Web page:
Tuesday, June 7, 2011


There's an old story about mice in a maze. The mice get trained to follow the path that leads to the cheese. Once they master this route, they fly through the maze. Then that evil scientist decides to move the cheese. The mice continue along the same route a couple of times, but discover no cheese at the end. What to do, what to do? The mice will change their route. They will go exploring. They will find new options and new routes. Eventually they find the cheese again. And there is dancing and joy in MiceVille!

People, however, aren't that smart. People will continue to do what they've always done with the thought of "if I keep doing good, then the cheese will be there."

People don't seem to realize that the cheese they are pursuing can get moved. People don't realize they have to change their routine and they can no longer follow the "but we've always done it this way" kind of thinking.

While there are so many examples to cite, I'm going to use just one as an illustration: social media.

Social media (facebook, twitter and many others) have changed the way many of us live our lives and make our shopping choices.

Long gone are the days when the business owner had control of the message being disbursed about their business and product through traditional newspaper, magazine, radio and yellow pages ads. Today the message is being disbursed by customers and it's being disbursed quickly and immediately.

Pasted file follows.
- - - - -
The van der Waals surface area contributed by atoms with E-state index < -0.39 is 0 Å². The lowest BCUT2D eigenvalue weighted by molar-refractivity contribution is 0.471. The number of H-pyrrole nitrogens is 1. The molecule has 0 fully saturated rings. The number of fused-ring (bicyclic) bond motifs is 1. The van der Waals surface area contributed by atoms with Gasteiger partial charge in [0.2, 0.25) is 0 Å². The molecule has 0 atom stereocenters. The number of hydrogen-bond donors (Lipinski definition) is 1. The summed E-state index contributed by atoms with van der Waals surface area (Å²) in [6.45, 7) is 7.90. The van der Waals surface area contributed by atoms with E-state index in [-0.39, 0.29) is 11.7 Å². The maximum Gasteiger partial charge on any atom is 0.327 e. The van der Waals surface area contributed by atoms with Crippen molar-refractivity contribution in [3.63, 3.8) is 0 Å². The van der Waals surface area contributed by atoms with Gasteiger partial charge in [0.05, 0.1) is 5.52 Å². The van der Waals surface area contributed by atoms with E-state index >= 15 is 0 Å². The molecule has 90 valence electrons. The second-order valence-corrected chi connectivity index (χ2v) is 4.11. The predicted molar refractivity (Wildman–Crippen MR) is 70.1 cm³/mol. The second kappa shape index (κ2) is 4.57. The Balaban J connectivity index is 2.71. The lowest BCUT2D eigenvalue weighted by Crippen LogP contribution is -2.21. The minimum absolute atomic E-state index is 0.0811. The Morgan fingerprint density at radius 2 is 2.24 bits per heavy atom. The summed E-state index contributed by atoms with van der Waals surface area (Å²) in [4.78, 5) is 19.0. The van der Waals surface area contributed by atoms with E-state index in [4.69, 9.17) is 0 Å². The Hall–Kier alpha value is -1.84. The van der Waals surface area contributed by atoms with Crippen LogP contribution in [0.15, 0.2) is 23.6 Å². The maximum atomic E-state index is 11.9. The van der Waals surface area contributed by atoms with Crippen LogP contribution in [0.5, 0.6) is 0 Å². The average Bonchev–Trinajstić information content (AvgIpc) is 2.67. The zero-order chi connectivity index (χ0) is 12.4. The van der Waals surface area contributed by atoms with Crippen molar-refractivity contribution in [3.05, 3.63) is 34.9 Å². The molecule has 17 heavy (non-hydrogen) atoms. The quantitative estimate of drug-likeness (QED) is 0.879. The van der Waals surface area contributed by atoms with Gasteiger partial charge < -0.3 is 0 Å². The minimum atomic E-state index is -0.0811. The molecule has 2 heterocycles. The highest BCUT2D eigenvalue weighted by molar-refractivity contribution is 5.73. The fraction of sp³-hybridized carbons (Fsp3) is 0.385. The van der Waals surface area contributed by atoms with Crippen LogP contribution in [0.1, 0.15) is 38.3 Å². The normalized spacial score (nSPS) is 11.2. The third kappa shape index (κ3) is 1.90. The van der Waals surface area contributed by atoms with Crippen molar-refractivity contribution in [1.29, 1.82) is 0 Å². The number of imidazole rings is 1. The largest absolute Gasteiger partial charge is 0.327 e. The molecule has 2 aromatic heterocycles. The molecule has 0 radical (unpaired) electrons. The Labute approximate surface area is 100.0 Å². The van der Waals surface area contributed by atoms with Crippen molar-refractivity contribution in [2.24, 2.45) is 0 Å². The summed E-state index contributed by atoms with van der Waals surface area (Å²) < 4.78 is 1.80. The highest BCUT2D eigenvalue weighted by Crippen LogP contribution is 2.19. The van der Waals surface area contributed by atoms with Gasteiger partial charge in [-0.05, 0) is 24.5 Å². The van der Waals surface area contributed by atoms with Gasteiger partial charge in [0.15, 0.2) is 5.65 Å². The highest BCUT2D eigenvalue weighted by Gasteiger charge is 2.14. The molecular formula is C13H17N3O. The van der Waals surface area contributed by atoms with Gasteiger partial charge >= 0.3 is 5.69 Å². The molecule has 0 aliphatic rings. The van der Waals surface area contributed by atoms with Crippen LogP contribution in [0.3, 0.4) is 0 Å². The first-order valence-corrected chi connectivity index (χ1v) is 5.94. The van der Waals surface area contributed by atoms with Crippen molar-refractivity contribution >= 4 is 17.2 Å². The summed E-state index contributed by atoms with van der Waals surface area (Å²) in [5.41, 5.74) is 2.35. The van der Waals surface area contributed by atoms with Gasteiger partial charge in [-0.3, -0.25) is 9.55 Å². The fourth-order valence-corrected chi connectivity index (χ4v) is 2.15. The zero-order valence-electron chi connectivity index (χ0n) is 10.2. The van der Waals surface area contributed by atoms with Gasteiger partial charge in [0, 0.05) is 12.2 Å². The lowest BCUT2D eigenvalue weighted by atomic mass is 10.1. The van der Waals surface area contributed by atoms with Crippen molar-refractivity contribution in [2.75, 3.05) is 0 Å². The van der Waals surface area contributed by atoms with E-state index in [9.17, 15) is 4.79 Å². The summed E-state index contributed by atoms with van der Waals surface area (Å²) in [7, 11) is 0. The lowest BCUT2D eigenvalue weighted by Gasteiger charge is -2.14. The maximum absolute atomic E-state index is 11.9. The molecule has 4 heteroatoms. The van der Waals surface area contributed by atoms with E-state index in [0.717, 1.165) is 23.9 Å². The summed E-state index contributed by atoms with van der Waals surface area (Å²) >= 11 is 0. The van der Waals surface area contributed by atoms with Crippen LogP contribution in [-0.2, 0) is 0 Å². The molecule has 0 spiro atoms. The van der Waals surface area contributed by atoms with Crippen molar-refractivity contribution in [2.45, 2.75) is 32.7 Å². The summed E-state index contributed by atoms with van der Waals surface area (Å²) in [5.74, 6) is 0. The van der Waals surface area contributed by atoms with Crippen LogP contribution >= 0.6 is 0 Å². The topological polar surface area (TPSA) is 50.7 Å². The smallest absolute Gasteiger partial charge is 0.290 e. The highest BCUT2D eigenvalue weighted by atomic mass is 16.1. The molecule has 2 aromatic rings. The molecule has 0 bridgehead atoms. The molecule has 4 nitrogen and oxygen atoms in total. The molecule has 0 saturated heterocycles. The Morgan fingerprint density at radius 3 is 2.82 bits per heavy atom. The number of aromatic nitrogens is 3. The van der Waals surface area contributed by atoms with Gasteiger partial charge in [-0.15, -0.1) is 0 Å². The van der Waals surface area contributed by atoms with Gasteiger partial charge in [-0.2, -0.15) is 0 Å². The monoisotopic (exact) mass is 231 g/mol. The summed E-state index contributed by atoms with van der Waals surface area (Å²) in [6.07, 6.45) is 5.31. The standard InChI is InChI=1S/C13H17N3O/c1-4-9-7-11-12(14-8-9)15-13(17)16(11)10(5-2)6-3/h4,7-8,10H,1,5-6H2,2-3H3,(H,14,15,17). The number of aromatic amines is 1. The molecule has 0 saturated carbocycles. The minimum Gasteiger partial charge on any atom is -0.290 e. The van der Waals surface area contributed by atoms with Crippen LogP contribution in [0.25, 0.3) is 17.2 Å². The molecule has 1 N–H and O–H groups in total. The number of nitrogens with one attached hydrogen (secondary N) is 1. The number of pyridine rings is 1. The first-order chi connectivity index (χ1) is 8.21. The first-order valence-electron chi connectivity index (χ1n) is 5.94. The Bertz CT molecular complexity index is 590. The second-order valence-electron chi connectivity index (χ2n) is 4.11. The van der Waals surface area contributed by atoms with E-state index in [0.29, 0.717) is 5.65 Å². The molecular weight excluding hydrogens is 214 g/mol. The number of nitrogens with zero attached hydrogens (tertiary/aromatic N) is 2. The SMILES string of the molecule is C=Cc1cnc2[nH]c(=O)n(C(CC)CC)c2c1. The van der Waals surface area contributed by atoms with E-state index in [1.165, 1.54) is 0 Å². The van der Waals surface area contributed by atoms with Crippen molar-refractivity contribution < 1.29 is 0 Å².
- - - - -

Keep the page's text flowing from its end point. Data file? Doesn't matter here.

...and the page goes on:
Long gone are the days when the message was put out there just to be read and then discarded. Electronic postings and messages last for infinity. The messages are more than just a message. They are interactive. The customer is pulled into the business through online contests, instant messages about the daily special, feedback on the product of the day, etc., making the customer feel that they are not just a customer but that they are actually part of the business.

Change can be hard. It can be confusing. It can be fun. It can be exciting. Sometimes change can make us feel like we are taking a step back, but it's about the whole journey. It's about knowing the demographics of the market, who the business is trying to reach and how that market can be reached.

Here is a great article by my friend Tony Fannin, President of "Be Branded", talking about marketing and how today's customer uses technology in their decisions:

"What the Google Generation Can Teach Us About Brand"

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